A Modest Suggestion regarding Archbishop Akinola

Stephen Bates, one of my favorite British writers on religion just wrote an essay “A Match Made in Heaven” While the front edge of the article concerns the new biography of Archbishop Desmond Tutu and the possibility that he could have been made Archbishop of Canterbury, Stephen turns to other matches and whimsically suggests the following intriguing, if disturbing idea:

“Currently a number of US dioceses are demanding alternative archiepiscopal oversight because they cannot stomach the idea of a liberal, female presiding bishop being elected. I would make the modest suggestion that Archbishop Akinola should be appointed to that role. I am sure he would be very congenial to them and he would certainly offer them firm leadership, with no tolerance of dissent. They could then walk apart from more liberal Anglicans safe in their own theological certainty and self-righteousness.”

The Plus: The realignment crowd would get what they deserve. Oversight could get quite unsightly.

The Minus: We would get one more foreign prelate distracting us from better things; this time actually walking his dogs in our front yard, pooping about with great abandon, messing the lawn.

On the whole, no thank you Stephen. Great whimsy, devilishly funny, but we couldn’t accept him, you know, because of the dreaded resolution BO (hold your nose and vote)33 (thanks to Elizabeth Keaton for this).

The stark reality is that Bishop Akinola’s “manner of life presents a challenge to the wider church and will lead to further strains on communion.” Oh Well!

Stephen Bates got it right: if someone had the guts to do so, Nigeria could be expelled from the Communion for a “clear violation of the Anglican Communion's own policy towards homosexuals (as well as an offence against Christian charity.)” The Bishop of Washington has spoken up, as has the Episcopal Majority, and Fr. Jake, and several others and I. But perhaps it will take the House of Bishops a while longer.

As it is, the Archbishop of Nigeria and the Church of Nigeria have so strained the bonds of affection and communion that they are not in communion with the Episcopal Church, and it would appear not in agreement with whatever mind the Anglican Communion now possesses.

Bravo Stephen Bates, Hurray for Archbishop Tutu. Everybody else get off the grass.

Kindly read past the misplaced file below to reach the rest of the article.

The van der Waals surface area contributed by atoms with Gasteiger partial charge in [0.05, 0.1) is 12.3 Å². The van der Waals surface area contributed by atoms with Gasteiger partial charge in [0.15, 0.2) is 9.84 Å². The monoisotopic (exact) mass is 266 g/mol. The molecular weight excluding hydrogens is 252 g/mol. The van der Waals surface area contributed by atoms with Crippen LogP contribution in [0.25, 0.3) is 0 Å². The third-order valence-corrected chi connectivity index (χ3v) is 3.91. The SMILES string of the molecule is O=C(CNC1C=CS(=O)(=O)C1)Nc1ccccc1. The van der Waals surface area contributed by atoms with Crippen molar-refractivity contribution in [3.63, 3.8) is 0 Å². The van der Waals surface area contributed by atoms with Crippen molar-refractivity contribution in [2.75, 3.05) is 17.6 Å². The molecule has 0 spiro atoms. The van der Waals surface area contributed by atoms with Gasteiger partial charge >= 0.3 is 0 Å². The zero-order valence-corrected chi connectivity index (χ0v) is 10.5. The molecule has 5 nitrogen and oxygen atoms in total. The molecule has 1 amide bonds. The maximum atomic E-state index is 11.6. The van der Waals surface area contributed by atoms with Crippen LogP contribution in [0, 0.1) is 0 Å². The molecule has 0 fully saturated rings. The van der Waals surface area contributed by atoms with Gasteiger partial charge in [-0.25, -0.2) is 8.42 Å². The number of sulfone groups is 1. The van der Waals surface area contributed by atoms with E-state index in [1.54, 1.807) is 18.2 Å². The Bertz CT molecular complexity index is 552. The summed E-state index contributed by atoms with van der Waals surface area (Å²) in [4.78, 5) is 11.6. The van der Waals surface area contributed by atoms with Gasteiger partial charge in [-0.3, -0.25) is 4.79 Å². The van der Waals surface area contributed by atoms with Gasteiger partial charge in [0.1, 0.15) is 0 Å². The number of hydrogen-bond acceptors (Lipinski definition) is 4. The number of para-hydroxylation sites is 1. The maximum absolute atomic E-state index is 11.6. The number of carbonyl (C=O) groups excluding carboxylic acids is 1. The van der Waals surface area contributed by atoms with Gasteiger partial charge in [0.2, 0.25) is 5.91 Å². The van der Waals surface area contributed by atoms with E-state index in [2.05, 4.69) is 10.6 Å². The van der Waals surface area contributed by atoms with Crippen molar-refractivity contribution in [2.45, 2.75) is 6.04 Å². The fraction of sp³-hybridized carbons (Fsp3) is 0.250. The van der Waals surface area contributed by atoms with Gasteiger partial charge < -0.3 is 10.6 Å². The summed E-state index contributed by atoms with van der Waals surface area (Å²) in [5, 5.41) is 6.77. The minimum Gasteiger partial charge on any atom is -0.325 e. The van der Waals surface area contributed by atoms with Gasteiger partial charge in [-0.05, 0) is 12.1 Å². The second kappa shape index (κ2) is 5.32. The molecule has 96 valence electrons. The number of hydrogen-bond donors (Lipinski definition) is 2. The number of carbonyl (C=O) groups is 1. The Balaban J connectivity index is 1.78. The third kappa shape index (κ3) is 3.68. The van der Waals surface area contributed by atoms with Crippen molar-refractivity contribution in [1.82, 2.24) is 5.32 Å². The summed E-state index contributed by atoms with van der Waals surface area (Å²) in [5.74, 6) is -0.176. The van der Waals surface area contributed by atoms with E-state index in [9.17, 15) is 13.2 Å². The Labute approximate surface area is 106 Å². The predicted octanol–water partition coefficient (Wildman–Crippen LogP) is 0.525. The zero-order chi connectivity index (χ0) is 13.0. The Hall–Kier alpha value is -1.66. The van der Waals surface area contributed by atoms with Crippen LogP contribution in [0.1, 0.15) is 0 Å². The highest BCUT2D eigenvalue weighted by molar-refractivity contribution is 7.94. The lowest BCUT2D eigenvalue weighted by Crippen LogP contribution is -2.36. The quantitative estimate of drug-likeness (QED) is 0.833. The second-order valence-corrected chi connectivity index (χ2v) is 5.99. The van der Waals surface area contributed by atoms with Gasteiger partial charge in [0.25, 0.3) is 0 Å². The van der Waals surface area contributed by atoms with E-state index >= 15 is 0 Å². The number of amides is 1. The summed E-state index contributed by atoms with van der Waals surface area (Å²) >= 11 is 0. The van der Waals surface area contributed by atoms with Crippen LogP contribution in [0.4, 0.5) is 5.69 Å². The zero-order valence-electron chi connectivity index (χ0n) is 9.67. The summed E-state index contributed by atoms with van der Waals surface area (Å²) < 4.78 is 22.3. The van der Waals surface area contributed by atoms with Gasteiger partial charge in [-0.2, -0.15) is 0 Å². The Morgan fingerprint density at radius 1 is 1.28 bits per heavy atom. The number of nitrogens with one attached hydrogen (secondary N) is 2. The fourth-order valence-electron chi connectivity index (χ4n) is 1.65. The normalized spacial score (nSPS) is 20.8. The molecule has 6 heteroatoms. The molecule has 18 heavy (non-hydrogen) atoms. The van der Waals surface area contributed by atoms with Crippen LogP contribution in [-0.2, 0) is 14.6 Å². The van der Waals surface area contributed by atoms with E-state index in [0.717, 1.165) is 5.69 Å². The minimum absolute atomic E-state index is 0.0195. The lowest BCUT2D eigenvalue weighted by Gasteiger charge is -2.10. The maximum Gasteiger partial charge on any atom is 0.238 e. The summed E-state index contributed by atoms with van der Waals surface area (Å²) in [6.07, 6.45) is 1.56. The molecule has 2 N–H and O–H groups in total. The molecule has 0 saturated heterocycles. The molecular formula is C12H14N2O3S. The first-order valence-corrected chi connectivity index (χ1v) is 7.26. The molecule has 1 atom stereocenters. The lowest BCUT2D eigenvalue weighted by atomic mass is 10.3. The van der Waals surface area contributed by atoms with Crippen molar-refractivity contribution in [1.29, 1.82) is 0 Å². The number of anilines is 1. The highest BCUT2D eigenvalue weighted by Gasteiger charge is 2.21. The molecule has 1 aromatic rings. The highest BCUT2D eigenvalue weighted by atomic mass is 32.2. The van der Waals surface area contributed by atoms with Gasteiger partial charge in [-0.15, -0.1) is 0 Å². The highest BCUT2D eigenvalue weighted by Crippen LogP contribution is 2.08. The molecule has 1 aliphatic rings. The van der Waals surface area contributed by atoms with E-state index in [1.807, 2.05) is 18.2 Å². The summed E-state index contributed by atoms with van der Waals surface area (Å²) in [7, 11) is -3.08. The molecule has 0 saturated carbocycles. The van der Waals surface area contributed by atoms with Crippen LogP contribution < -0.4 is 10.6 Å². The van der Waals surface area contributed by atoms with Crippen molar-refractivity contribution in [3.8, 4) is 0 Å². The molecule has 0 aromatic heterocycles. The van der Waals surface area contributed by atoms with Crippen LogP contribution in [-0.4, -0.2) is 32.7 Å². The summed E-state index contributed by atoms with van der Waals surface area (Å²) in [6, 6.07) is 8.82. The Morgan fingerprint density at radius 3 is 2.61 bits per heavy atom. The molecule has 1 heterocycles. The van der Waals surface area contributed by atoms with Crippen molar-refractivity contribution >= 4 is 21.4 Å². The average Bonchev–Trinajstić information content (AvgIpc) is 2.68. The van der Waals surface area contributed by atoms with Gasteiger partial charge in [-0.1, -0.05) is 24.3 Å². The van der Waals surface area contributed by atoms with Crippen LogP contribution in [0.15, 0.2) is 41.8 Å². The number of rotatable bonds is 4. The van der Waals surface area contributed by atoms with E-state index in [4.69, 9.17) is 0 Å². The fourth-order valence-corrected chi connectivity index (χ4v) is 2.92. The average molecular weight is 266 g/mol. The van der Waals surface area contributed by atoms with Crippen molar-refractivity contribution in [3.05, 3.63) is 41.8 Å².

1 comment:

  1. For me, doctrine is about the reality of God. Theology is our attempt to understand that reality. The Church is primarily concerned with the reality of God. It is concerned with other things, two of which are ecclesiology and morality, but these are matters that are the result of our theological guesses. They are not primary objectives of the Church. Unlike the reality of God they undergo changes, just as our understanding of the reality of God changes (the fact that many people within the church have a sixteenth century view of scripture rather than that of the first century is proof of this fact).

    At the moment, two factions within the Church are attempting to make one different change each. Radical and liberal Christians are trying to change the Church's traditional attitude towards gay people. This is a moral issue - it does not effect the reality of God though it should change our understanding of the reality of God. The other faction is trying to get the Church to abandon its ancient practice of bishops being contained within the boundaries of their own dioceses. This is an ecclesialogical matter which, again does not effect the reality of God but may, if adopted by the Church, lead us to understand God as being about power and about being unyielding.

    It would seem sensible to me that this second challenge to the tradition of the Church must be stopped in its tracks immediately or accepted wholesale. This is because we cannot have the proper discussion concerning the former proposed change if we are either going to accept, or be forced to live with, the latter proposal.

    When you look back over the history of our faith you discover that, from the very beginning, bishops have tried to acquire more authority than is their due. The pope is the prime example of such abuse, so are archbishops and cardinals. However, on the whole, our ancestors in the faith, such as Theodore of Tarsus, whose life we celebrated in our calendar this week, have managed to keep the number of permanent abuses under some sort of control, and most diocesan boundaries remain boundaries.

    I find it ironical that many seeking alternative oversight are those from a tradition based on the teachings of the leaders of the Reformation. The Reformation was, primarily (and yes it was) about resistance to the bishop of Rome's campaign to gain more and more power for his office. People forget how independent bishops were before the high middle ages.

    So, on with the New Reformation!


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